It is evident that the financial markets and economy have shifted into a mid-late expansion phase, possibly even a pure late expansion phase. Historically, surges in technology stock returns have implied a complete shift into the late expansion phase. At the time of this newsletter Facebook, Apple, Amazon, Netflix, Google, and Microsoft stock returns accounted for 4.31% of the S&P 500’s 4.97% return. In other words, six technology companies are carrying the S&P 500 index. Additionally, another good predictor of our current expansion phase is the unemployment rate. Which given our current incredibly low rate of 4% further implies a shift into the pure late expansion phase.
Therefore, we can infer that perhaps the markets are in a pure late expansion phase. Does this mean the we are about to hit a recession? The short answer is, not necessarily. Just because our expansion has lasted a long time does not imply that an immediate recession is more probable. Recessions do not happen on their own, they need a spark. It is true that the spark could be a trade war or interest rates. However, it is equally true that these could be minor bumps on the road to continued years of strong growth. Thus, recession predictions should be taken with a grain of salt and examined carefully.
By Ricardo Alonzo-Zaldivar and Andrew Taylor AP BCS EAGLE Wednesday , June 6, 2018.
Medicare will run out of money sooner than expected, and Social Security's financial problems can't be ignored either, the government said Tuesday in a sobering check upon the programs vital to the middle class.
The report from the program trustees says Medicare will become insolvent in 2026--three years earlier than previously forecast. It's giant trust fund for inpatient care wont be able to fully co
ver projected medical bills starting at that point.
The report says Social Security will become insolvent in 2034--no change from the projection last year.
The warning serves as a reminder of the major issue to languish while Washington plunges deeper into partisan strife. Because of the deterioration in Medicare's finances, official said the Trump administration will be required by law to send Congress a plan next year to address the problems, after the president's budget is submitted.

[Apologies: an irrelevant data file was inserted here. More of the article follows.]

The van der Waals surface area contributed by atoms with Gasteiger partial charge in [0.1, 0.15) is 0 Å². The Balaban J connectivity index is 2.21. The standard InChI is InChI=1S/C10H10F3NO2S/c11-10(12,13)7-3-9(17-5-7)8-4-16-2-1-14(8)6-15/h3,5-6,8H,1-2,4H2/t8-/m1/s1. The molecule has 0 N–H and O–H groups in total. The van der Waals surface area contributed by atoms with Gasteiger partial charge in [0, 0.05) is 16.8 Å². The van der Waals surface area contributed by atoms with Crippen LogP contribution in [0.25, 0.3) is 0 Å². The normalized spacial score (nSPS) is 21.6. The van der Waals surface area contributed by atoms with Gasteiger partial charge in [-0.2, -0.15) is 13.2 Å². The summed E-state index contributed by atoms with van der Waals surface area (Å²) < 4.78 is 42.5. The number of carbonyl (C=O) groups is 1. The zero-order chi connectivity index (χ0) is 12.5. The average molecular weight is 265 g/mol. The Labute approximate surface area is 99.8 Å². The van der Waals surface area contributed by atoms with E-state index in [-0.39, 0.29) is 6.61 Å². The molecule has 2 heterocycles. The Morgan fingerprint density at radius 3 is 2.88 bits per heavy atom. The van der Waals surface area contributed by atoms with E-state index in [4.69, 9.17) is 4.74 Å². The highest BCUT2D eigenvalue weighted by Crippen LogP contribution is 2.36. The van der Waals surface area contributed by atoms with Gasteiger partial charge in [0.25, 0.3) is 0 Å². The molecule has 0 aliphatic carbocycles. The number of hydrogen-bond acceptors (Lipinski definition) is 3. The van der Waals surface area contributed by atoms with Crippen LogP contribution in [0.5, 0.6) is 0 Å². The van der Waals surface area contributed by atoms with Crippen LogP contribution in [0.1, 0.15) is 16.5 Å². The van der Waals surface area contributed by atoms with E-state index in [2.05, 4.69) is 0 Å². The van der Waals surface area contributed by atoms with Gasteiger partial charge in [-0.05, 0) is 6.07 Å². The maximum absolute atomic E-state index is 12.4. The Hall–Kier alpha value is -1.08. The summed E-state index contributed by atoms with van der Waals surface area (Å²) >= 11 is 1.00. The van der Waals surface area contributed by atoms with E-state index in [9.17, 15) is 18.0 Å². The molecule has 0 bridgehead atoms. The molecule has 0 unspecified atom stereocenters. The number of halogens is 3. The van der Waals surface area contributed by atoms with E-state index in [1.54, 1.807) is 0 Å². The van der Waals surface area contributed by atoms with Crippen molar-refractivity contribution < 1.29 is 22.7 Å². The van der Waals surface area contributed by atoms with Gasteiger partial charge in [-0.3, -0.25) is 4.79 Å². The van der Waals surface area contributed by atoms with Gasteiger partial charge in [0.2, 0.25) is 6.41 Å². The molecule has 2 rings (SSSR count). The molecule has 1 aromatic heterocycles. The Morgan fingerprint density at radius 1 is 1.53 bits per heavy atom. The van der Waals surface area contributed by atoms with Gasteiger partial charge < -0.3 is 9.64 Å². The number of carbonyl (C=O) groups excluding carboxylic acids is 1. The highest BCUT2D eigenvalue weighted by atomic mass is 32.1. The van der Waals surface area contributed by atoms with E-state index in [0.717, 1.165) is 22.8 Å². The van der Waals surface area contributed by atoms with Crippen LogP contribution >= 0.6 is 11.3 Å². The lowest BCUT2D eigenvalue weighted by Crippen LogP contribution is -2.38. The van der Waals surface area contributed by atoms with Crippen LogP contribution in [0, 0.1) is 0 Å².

Treasury Secretary Steven Mnuchin said in a statement that there is time to fix the problems. "The programs remain secure," Mnuchin said, Medicare "is on track to meet it obligations to beneficiaries well into the next decade."
"However, certain long-term issues persist," the statement added. "Lack luster economic growth in previous years coupled with an aging population, has contributed to the projected shortages for both Social Security and Medicare."
Social Security recipients are likely to see a cost of living increase of about 2.4% next year, said government number crunchers who produced this report. That works out to be about $31. a month.
At the same time, the monthly Medicare "Part B" premium for out-patient care paid by most beneficiaries is projected to rise by about $1.50-$135.50.
Both the cost-of-living increase and the Medicare outpatient premium are not determined until later in the year, and the initial projections can change.
More than 62 million retirees, disabled workers, spouses and surviving children receive Social Security benefits. The average monthly payment is $1,294 for all the beneficiaries Medicare provides health insurance for about 60 million, most of whom are age 65 and older. Together the two programs have been credited with dramatically reducing poverty among older people and extending life expectancy for Americans. Financed with payroll taxes collected from workers of employed, Social Security and Medicare account for about 40 percent of the government spending, excluding interest on the federal debt. But demands on both programs are increasing as America ages.
Unless lawmakers act, both programs face the prospect of being unable to cover the full cost of the promised benefits. With Social Security that could mean sharply reduced payments on tight budgets. The report says that the total annual cost of Social Security is projected to exceed total annual income for the first time since the Reagan era, meaning the program will have to tap into reserves.
For Medicare, insolvency would mean the hospitals, nursing homes and other provides of medical care would be paid only a part of their agreed upon fees.
Medicare is widely seen as a more difficult problem that goes beyond the growing number of baby boomers retiring. It is also unpredictability of health care costs which can be jolted by high priced breakthrough cures, and which regularly outpace the overall rate of economic growth.
Family CFO embraces – and encourages clients to acquire – a financial planning philosophy that was stated in part by George S. Clason, author of The Richest Man in Babylon. In the chapter "Seven Cures for a Lean Purse," Clason describes the seven habits of financially astute people: